Let PROFINET Monitor Your System to Increase Uptime


How much does downtime cost you in your plant? An automotive plant’s downtime could cost $10,000 per hour. Your mileage may vary, but there definitely is a cost for downtime at your plant. And you can’t be everywhere all the time to know whether your process is running as it should. You need an extra set of eyes and ears constantly monitoring your system. That’s where PROFINET comes in. PROFINET helps prevent downtime and save money through two mechanisms: diagnostics and fault tolerance.

PROFINET can diagnose your system by combining the successful concepts of PROFIBUS with network diagnostics via standard Ethernet protocols like HTTP. Like PROFIBUS, PROFINET alarms if a device fails, a module in a device fails (or is removed), and if an individual channel on a module goes on the fritz. For example, if a digital output is logically “on,” but no current is flowing, PROFINET can report a wire break. If a 0-10Vdc input registers 11Vdc, PROFINET can report it.

PROFINET network diagnostics rely on Ethernet protocols familiar to the IT staff: HTTP, SNMP, and LLDP. Everyone uses HTTP (HyperText Transfer Protocol). In fact, you’re using it now; it’s the protocol that lets a web browser view a web page. PLCs and other controllers often have a web server built-in so you can configure them and access information. Similarly, managed Ethernet switches, drives, wireless access points, and other devices provide a web interface as well.

SNMP (Simple Network Management Protocol) provides information about Ethernet networks by accessing data in Ethernet switches (standalone switches or those built into PROFINET devices). Is this port sending and receiving data? Are there lots of retries on that port?  SNMP can tell you, so you can act before production is impacted or quickly recover if the line does go down.

LLDP (Link Layer Discovery Protocol) checks on network neighbors. It exchanges messages with the device on the other end of the wire and stores that data. That data can be accessed using standard IT tools (and special-purpose industrial tools) to determine the network topology. It also can alarm if a link goes down. LLDP is required in PROFINET devices.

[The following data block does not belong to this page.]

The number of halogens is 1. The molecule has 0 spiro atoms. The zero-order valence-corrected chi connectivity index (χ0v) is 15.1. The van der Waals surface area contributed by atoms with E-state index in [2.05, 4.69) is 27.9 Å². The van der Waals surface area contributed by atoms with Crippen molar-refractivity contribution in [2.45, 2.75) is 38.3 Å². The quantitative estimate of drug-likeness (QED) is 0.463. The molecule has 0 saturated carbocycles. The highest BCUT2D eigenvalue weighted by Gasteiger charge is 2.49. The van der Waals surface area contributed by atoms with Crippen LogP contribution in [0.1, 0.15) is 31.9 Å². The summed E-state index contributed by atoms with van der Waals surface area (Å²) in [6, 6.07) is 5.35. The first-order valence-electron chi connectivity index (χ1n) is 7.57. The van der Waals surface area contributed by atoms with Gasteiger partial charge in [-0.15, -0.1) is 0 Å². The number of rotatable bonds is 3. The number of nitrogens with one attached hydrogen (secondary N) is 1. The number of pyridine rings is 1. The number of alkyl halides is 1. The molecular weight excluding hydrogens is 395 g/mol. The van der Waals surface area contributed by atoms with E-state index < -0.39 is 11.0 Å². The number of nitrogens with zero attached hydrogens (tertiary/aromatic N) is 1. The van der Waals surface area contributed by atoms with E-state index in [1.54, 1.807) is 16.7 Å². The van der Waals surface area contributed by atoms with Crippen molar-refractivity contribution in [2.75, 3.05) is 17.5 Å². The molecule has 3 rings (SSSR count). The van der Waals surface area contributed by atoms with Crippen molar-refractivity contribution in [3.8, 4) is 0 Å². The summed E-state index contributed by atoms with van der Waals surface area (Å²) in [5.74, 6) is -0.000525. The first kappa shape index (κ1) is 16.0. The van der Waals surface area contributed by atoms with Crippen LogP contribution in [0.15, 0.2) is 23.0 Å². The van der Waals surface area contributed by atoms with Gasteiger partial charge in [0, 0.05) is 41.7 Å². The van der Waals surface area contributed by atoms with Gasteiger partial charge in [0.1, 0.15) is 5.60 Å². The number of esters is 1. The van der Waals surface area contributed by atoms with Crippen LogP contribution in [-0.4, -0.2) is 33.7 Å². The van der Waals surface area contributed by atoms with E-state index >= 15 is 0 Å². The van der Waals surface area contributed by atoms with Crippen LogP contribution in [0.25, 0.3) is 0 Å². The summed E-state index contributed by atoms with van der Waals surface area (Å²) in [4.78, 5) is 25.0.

Now let’s look at fault tolerance. One example of fault tolerance is redundancy. It prevents downtime by keeping a single failure from shutting down production. PROFINET supports both network ring and dual ring topology. With ring topology, a failure in one part of the ring is immediately corrected by routing PROFINET messages “the other way around the ring.” In addition, PROFINET supports redundant controllers, also called “hot standby.” Two controllers communicate so if one fails, the other can seamlessly take over. Finally, PROFINET supports redundant devices. If one I/O block fails, its hot standby I/O block takes over.

The more expensive downtime is at your plant, the more you need PROFINET to prevent and shorten downtime. It’s like having someone constantly monitoring your system—but without having to add them to your payroll.

Carl Henning

Carl has had experience with a machinery maker, a process instrument company, several system integrators, an HMI company, and now with PI North America. He focuses on educating the industrial automation market about PROFINET. Carl blogs about industrial automation, fieldbus, and Industrial Ethernet at www.PROFIblog.com

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